Before I became a mom, my best friend told me that she was excited about the weekend because she was going to be away from her kids. I have to admit, I judged her a little bit. Fast forward to two kids later, and I know exactly how she feels. I love my children, but there are times I can’t wait to get away from them.
There are times that I want to hide in the bathroom with a magazine and a chocolate bar.
There are times that I dream of my toddler being able to work the remote and get his own snack, while I sleep past six am.
But when I tell this to people, I can’t just say that I want to hide; I have to make sure that I always begin with, “I love my children, but. . . “.
For the most part, loving one’s children is a given; it doesn’t need to be qualified. You might be afraid that you don’t have the capacity to love someone more than you love yourself. But when that little being arrives in your life, your heart expands.
The child becomes a part of your future.
This is why the qualification, “I love my children, but . . .” has been bothering me. Of course, I love my children, but why have I felt the need to remind people.
I wouldn’t say, I love my job, but I want to quit. Was it because I was afraid they would think I actually didn’t? Or was it because I wanted them to think I was a good mother? Or, perhaps, I needed to remind myself that I was?
I began to hear other mom-friends utter the same assurances at various play dates at the park, birthday parties, and mom support groups.
“I love my daughter, but I’d rather be somewhere else than soccer practice.”
“My daughter is so like Wednesday Adams. But of course, I love that character. It’s just that she can be really dark.”
“I love my son, but the three hours a day he’s at daycare is the only time I can relax.”
I realized I wasn’t alone and that mothers everywhere were constantly reminding themselves and the world at large that they loved their children.
This wasn’t solely a me problem but rather a commonality that mothers everywhere struggled with on a daily basis. I theorize it has to do with three reasons.
We don’t want to be judged by others
Remember how I judged my best friend before I had children? As a single woman, I had no idea the demands raising children placed on mothers. Sure, I could understand intellectually and even sympathize, but nothing prepared me for the actual reality. A friend of mine lamented that her husband was away on a business trip and would be able to eat his food without sharing. Before becoming a parent, that statement wouldn’t have been as relatable. I noticed the non-parents in the room laughed but also gave her a strange look.
People judge us as parents all the time. Your kid’s the one screaming in the restaurant or still using a pacifier at four-years-old. Suddenly, the lady in line next to you at the grocery store starts to mention how easy it is for kids to ruin their teeth as your kid sucks on a bottle while sitting in the cart. As a last resort, you gave him one to buy more time while shopping.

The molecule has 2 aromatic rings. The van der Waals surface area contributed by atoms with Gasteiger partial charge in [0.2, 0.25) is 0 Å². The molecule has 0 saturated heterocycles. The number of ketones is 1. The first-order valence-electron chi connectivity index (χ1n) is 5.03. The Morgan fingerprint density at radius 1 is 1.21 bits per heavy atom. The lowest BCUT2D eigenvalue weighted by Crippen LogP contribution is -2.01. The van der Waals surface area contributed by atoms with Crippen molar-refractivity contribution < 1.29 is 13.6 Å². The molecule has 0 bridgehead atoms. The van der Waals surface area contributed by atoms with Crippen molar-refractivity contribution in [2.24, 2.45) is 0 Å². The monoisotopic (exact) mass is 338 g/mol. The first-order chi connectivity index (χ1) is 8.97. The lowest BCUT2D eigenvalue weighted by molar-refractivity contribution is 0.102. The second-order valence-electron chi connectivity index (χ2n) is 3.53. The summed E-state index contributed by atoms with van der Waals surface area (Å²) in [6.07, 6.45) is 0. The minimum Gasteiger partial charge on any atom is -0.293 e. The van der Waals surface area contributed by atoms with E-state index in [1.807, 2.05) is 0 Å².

Being judged as a mother is a daily occurrence at times and you don’t want to add to it by complaining about your kids. So you qualify by reminding the listener that yeah, your little angel is a butthead, but of course, you love him.
We don’t want to be viewed as bad moms
Being a bad mom goes against the grain of all we know in this crazy world. To go down this bumpy road is to go against thousands of years of gender programming. We are taught that we must give every single ounce of our time and energy to raise our children and love every single moment of it. If we don’t, we are akin to the stuff on the bottom of one’s shoe.
Even though motherhood is a constant struggle for some, it doesn’t mean they don’t love their children any less than those who have found motherhood fulfilling. Sometimes we need to complain about our kids. Qualifying that we love them reminds the listener that we aren’t bad moms; we’re just having a bad day.
We don’t want to feel guilty
If I call my toddler a little monster, I need to add that he’s super cute or gives me the sweetest kisses. There needs to be a balance between the good and the bad or the guilt settles in. I wasn’t raised in a religious household, so I’m not sure where the guilt comes from, but I’m flooded with it constantly.
Guilt affects non-parents as well, but as a parent, I spread an even deeper layer across all my interactions. If I don’t remind myself that I do love them, even when I’m scrubbing the crayon off the wall, I’ll feel guilty about disparaging them. I created them, so I need to love all of them. Otherwise, the guilt settles in.
How to not qualify?
The simplest answer is to not do it. It’s a bad habit like saying like every other word that needs to change. Okay, it might not be that easy. I tried it a few times, but not adding a qualification made me feel like I was being judged, slapped with a bad mom sticker, and feeling guiltier than getting a large ice cream cone at McDonald’s on the way home from Gymboree.
It dawned on me that I didn’t believe that the qualification wasn’t necessary. I needed to trust that even though I was complaining, I was, in fact, a good mom. Perhaps, this whole time the, “I love them, but . . .” wasn’t for the listener but more for me. The truth was I needed the reminder; otherwise, I wasn’t living up to my own personal standard of perfection. My own judgment was worse than the lady with know-it-all attitude at the grocery store.
I needed to believe that my mommy skills were good enough and that complaining was in fact okay.
I still find it hard to not qualify. Bad habits take time to disappear. Now, though, I take a pause and then continue on. I know I love my children, and in the end, that is what counts.